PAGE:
A trip to Lago General Carrera requires careful planning. Visitors can arrange lodgings at one of the fly-fishing resorts in the area or plan an extended stay at one of the small locally-operated hotels. Occasionally, private rentals are available, usually for longer time periods. Resorts vary in focus, with some catering to photographers and others to hikers and climbers. Ex-patriots from the United States have already discovered the real estate opportunities near the lake with several building new homes overlooking Lago General Carrera and the nearby glacier. Time is of the essence in order to see the area in all of its unspoiled glory before dams cover much of the nearby lands. So bring your maps and hiking boots and by all means a camera. Visit this unspoiled natural wonder before progress changes it forever.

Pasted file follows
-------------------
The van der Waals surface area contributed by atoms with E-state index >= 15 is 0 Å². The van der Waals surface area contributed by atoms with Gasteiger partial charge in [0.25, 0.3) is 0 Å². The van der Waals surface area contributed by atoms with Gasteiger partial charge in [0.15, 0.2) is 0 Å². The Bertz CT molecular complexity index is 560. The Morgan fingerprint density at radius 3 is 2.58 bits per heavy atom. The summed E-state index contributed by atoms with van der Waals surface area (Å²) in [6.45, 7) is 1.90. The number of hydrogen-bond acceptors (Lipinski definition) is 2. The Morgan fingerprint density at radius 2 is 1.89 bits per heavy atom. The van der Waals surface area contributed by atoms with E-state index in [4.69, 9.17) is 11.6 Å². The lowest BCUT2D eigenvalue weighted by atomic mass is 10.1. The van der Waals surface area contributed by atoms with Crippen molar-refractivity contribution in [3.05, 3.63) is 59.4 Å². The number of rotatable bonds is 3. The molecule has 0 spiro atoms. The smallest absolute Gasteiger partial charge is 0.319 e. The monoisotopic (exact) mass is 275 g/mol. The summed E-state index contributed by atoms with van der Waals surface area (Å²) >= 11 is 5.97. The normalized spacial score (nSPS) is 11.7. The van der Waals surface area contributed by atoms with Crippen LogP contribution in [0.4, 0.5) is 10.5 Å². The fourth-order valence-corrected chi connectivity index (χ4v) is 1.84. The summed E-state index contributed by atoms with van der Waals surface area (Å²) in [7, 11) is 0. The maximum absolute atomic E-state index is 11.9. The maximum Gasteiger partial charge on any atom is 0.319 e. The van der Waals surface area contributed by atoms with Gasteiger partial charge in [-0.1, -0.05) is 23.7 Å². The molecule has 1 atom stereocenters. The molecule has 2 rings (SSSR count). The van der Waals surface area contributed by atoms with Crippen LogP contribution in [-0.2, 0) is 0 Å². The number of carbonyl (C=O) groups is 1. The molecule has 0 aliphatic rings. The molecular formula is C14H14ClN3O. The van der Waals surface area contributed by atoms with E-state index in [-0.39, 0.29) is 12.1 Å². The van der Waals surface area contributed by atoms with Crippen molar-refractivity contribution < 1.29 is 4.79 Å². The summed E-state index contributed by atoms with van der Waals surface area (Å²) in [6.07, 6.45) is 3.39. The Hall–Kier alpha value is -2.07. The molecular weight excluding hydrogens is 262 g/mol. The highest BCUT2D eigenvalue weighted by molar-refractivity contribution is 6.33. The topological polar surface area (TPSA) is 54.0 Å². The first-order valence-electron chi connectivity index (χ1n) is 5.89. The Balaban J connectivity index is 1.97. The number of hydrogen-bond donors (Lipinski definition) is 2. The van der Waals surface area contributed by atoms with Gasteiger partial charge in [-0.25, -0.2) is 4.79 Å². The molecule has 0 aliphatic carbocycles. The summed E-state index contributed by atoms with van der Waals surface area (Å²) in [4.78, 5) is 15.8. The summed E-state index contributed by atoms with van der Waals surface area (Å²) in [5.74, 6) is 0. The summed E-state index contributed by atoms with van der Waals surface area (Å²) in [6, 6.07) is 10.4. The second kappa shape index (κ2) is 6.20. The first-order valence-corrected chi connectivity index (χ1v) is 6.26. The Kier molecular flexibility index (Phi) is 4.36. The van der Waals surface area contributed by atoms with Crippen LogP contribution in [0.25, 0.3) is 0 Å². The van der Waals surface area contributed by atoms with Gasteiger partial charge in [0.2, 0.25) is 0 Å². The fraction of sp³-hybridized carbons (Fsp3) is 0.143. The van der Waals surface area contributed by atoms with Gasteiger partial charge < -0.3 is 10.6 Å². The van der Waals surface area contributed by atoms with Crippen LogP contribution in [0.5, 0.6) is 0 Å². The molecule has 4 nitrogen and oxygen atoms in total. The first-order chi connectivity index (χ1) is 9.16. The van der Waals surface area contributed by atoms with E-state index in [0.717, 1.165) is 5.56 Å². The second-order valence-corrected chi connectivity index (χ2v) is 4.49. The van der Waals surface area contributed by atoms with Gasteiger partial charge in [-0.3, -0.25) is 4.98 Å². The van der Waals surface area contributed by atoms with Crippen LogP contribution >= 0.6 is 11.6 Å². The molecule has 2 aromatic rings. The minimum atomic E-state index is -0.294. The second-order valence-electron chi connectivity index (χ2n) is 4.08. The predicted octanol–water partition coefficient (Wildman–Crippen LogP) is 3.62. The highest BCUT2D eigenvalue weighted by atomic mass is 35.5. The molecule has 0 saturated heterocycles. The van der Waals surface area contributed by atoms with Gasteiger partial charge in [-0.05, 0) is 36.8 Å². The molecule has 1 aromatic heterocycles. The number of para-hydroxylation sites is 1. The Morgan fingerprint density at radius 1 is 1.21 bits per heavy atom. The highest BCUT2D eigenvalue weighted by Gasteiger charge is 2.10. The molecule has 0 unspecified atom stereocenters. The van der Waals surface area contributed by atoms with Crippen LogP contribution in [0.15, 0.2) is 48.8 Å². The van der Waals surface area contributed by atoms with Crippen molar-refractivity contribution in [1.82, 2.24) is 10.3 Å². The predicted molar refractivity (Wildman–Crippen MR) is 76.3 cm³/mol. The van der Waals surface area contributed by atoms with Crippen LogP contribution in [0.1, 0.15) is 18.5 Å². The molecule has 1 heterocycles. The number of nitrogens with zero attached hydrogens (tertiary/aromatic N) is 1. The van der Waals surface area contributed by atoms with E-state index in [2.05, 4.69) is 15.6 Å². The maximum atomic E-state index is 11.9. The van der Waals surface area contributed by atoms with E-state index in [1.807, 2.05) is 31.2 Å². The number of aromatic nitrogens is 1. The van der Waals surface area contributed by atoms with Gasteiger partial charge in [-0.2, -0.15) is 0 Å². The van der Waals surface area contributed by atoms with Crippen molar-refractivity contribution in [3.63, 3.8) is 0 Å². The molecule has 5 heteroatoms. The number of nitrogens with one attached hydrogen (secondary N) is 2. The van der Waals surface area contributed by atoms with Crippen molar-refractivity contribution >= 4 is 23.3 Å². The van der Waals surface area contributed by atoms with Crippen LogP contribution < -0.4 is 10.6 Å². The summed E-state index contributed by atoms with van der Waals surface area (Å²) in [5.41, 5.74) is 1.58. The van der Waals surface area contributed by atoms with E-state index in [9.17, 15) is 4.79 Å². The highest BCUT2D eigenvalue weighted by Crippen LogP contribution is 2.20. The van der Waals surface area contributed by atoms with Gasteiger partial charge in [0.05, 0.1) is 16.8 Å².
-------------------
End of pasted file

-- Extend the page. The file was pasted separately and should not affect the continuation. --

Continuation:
Things to do at Lago General Carrera

  • Vacation Rentals
  • Fishing
  • Boating
  • Golf
  • Hiking
  • Horseback Riding
  • Waterfall
  • Wildlife Viewing
  • Birding

Fish species found at Lago General Carrera

  • Trout

Lago General Carrera Photo Gallery

Lago General Carrera Statistics & Helpful Links

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Lake Type: Natural Freshwater Lake, Not Dammed

Surface Area: 457,145 acres

Shoreline Length: 295 miles

Normal Elevation (Full Pond): 712 feet

Maximum Depth: 1,936 feet

Drainage Area: 7,722 sq. miles

Trophic State: Oligotrophic

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Trophic State | LakeLubbers